Glycosylase assays were performed as described previously (25, 34). Unless otherwise indicated, enzyme and DNA substrates were mixed in a solution containing 50 mM NaHEPES, pH 7.0, 1 mM EDTA, 1 mM DTT, 10% (v/v glycerol), 0.1 mg/mL BSA and sufficient NaCl to attain an ionic strength of 42 or 120 mM. The 42 mM ionic strength condition was chosen as a low ionic strength condition simply because this was the lowest ionic strength that could be conveniently achieved in the indicated HEPES buffer system, after taking into account the maximal salt from enzyme and DNA stocks. Reactions were incubated at 37 °C. At the desired times aliquots were withdrawn and quenched by mixing with 2 volumes of 0.3 M NaOH to attain a final concentration of 0.2 M NaOH. Abasic sites were quantitatively converted to DNA breaks by heating samples at 70 °C for 15 min. Samples were mixed with formamide/EDTA loading buffer (3.3 volumes), heated briefly at 70 °C (~ 2 min), and loaded onto polyacrylamide sequencing gels (10–20%) containing urea (6–8M). Gels were scanned with a typhoon trio imager using 488 nm excitation and a 520 nm long pass filter to detect fluorescein. Intensities of products and substrate bands were quantified using Image Quant TL (GE Healthcare) and for each time point the fraction product was calculated (F = P/(P+S); in which F is the fraction converted to product, P is product, and S is intact substrate).
The stability of full-length and truncated (Δ80) AAG proteins were assessed by incubating the enzyme under a variety of assay conditions for periods of time up to 24 hours. Reference reactions were initiated by adding AAG to directly to the DNA without pre-incubation. We used multiple-turnover excision of Hx with saturating substrate (1 µM) to determine the activity of AAG, because the initial velocity is proportional to the amount of active enzyme under these conditions (Equation 1). The fraction of active enzyme is given by the ratio of the initial rate of the pre-incubated sample to a control reaction in which the enzyme was not preincubated.
Under conditions for which the enzyme was not stable the activity of AAG seemed to drop off with a single exponential dependence (Equation 2; kinact is the rate constant for enzyme inactivation and t is the incubation time).
Single-turnover glycosylase assays were performed with AAG in excess over DNA. The DNA concentration was typically 50 nM, but ranged from 10–200 nM in different experiments. Time points were chosen to cover the entire reaction progress curve and the fraction product, determined from the gel-based assay, was plotted as a function of reaction time. The reaction progress curves were fit by a single exponential equation using Kaleidagraph (Equation 3; A is the fraction of substrate converted to product at completion, kobs is the observed single-turnover rate constant, and t is the reaction time). Although the reactions are relatively fast under these conditions, we were able to take fast time points by hand and follow at least 50% of the reaction. In all cases the quality of the fits were excellent with R2 values ≥0.96 and amplitudes that were close to 1.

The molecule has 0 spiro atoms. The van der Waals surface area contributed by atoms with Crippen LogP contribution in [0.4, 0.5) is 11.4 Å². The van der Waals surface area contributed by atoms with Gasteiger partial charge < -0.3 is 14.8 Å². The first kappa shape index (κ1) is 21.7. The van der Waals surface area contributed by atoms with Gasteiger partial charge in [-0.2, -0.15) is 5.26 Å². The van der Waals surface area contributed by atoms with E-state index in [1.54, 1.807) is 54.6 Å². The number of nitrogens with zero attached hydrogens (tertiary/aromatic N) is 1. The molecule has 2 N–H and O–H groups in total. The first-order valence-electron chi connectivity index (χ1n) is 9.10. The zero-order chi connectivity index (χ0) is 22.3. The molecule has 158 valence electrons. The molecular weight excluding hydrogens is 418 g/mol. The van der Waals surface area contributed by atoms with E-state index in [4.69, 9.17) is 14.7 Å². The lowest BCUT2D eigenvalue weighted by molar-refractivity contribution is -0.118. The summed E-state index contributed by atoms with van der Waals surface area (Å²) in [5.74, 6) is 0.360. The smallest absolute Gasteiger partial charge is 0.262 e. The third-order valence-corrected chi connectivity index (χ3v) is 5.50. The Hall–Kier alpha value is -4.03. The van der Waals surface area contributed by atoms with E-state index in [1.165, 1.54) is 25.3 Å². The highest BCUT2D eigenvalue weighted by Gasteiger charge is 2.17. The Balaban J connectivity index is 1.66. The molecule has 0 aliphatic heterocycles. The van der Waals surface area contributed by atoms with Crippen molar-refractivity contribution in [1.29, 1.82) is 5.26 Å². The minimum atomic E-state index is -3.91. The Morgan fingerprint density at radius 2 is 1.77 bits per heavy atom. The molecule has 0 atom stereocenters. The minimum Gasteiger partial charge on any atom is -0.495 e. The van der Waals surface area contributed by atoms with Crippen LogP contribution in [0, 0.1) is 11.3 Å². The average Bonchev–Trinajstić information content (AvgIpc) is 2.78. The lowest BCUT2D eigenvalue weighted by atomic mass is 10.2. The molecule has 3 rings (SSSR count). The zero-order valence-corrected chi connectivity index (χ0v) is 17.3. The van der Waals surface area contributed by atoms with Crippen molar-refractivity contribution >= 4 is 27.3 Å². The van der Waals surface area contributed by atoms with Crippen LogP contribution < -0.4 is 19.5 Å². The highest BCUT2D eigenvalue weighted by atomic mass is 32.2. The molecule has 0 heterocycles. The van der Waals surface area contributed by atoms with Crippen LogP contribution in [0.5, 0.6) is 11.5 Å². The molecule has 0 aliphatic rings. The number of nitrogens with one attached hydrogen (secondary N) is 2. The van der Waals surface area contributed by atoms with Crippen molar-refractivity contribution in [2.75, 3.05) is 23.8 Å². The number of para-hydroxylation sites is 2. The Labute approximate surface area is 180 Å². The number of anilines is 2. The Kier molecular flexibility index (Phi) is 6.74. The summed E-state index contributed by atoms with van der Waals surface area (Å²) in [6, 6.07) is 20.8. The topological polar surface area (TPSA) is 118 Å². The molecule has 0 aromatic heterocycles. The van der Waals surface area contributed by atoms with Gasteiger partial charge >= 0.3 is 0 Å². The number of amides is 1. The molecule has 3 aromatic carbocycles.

Under single-turnover conditions it is expected that the concentration dependence of the enzyme will be hyperbolic (Equation 4). The maximal observed rate constant (kmax) corresponds to the rate of reaction at saturating concentration of enzyme and the K1/2 value indicates the concentration at which half of the substrate is bound. Due to the tight binding of AAG, we were not able to determine half-maximal saturating concentrations of AAG. Since the observed rate constant was independent of the concentration of AAG over a wide range, this indicates that the observed rate constant is the maximal single-turnover rate constant (kobs = kmax).
Under low ionic strength conditions AAG catalyzes a rapid burst of Hx excision, followed by slow rate-limiting product release. This provides a simple assay to determine the concentration of active recombinant enzyme. We used the low ionic strength conditions mentioned above and used several different concentrations of glycosylase with 25mer substrate (1 µM) to obtain burst amplitudes between 5 and 20%. Since the pre-steady state burst is rapid under these conditions it was most convenient to extrapolate the burst amplitude from the linear portion of the reaction progress curve. When it was desirable to take time points covering both the initial burst and steady state phase, we employed Equation 5 in which P is product, A is the burst amplitude, kobs is the burst rate constant, and Vobs is the steady state velocity. We observed that the rate constant for the burst was identical within error to the rate constant for the single-turnover reaction with enzyme in excess over substrate, demonstrating that excess enzyme does not alter the kinetics of base excision.